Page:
Our sisters’ names often drift into the shadows of history, despite their pivotal role in our people’s liberation. So, we take a moment to shine a light on our sister, Ida Gibbs-Hunt, a Pan-Africanist who spent her life struggling for African people.
On November 16, 1862, Ida Gibbs was born in British Columbia, Canada into an unjust world, plagued with enslavement, colonialism, racism, sexism, and other forms of human degradation. As the daughter of a very wealthy judge, Gibbs-Hunt could have surrounded herself with privilege and luxury and ignored the oppression around her, but she chose a different path. Gibbs’ family was able to provide her with exceptional educational opportunities, which she used to serve her people. She believed strongly that privilege brought with it the responsibility to work toward the emancipation of humanity in general, and African people, in particular. This sense of responsibility led her to work as an educator, an author, a translator, a speech writer, a public speaker, and an activist; tirelessly promoting education, civil rights, women’s rights, peace, and disarmament, and ultimately Pan-Africanism. In 1904, Gibbs’ married diplomat William Henry Hunt, and travelled with him to Liberia, France, Madagascar, and Guadeloupe for his diplomatic assignments. It was this experience that she credits with expanding her scope and perspective on international justice issues. It was this experience that increased her knowledge of Africa and of
colonialism, leading her to ultimately struggle for Pan-Africanism. This marked her most significant contribution to African people worldwide.
Gibbs-Hunt helped to organize and even participated in several Pan-African Congresses. And while many notable men are recognized for their role in Pan-Africanism, women like Gibbs-Hunt worked just as hard—often side-by-side, but without the recognition. She is credited with inviting DuBois to go to France where she introduced him to Blais Diagne who in turn was able to arrange for France to host the 1919 Pan African Congress.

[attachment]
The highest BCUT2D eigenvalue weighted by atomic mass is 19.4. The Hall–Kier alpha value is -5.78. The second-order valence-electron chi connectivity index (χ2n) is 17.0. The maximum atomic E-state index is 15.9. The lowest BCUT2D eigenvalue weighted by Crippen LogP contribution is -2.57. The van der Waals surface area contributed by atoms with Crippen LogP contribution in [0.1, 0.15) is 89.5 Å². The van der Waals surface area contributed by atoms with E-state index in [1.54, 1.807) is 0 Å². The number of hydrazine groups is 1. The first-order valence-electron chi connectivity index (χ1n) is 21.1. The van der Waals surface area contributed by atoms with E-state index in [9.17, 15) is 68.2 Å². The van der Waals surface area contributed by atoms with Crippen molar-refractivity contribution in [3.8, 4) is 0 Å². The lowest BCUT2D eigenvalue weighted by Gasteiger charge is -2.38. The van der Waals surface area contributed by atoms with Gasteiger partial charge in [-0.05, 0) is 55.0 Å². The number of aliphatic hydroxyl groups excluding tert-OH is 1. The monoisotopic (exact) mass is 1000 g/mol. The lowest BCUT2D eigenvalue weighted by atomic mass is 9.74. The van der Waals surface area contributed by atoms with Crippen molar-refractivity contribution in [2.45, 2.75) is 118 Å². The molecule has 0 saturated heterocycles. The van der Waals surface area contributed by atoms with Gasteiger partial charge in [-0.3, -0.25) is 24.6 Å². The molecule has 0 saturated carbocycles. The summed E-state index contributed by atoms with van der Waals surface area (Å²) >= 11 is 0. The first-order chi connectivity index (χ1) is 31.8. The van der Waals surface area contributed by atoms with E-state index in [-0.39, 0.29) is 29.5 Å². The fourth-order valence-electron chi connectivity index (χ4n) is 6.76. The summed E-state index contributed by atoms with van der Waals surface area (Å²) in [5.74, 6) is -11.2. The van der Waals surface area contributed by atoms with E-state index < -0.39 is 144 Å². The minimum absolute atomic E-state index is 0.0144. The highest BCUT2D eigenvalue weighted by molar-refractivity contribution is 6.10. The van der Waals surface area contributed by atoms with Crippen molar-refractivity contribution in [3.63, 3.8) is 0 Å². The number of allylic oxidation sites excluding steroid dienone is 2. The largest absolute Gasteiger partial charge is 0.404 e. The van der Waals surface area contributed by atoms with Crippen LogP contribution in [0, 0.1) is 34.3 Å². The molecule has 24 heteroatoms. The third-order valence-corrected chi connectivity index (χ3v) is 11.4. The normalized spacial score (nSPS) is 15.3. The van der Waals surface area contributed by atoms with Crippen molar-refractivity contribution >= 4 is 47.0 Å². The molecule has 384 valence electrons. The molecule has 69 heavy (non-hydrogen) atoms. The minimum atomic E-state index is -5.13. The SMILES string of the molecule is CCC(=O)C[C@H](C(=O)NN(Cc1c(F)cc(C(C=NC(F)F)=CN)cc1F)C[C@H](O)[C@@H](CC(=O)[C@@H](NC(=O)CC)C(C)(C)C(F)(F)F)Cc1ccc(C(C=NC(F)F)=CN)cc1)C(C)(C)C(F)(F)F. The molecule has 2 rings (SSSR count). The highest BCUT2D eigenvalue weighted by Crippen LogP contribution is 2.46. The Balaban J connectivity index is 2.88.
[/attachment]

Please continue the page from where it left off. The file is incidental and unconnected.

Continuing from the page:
She was fluent in French and had lots of political connections. She was also capable of strong organizational work, all of which caused W.E.B. DuBois to rely on her assistance in the planning and implementation of the Congresses. Gibbs-Hunt acted as the primary translator at the 1919 Paris Pan-African Congress, she co-chaired the Executive Committee of Third Pan African Congress held in London in 1923, and she delivered a rousing address, entitled “The Colored Races and the League of Nations”. She even donated money when needed to ensure the Congresses’ success.
In the article, “The Women of Négritude”, written for the blog, Journal of History and Ideas, author Sarah Dunstan, states that “Ida Gibbs… was part of the first Pan-African Association executive committee formed in 1919 at the Pan-African Congress in Paris. DuBois never mentioned her in his write-up of the Congress in the Crisis, nor does she appear in any media reports. Yet a personal letter that DuBois sent to Hunt…suggests that she was, in fact, heavily involved in its organisation. In addition, correspondence appearing in the DuBois Papers…suggests that [she]… played a mediating role in maintaining fragile diasporan relations.”
We thank you, Comrade Sister Ida Gibbs-Hunt, for your uncompromising contribution to Pan-Africanism!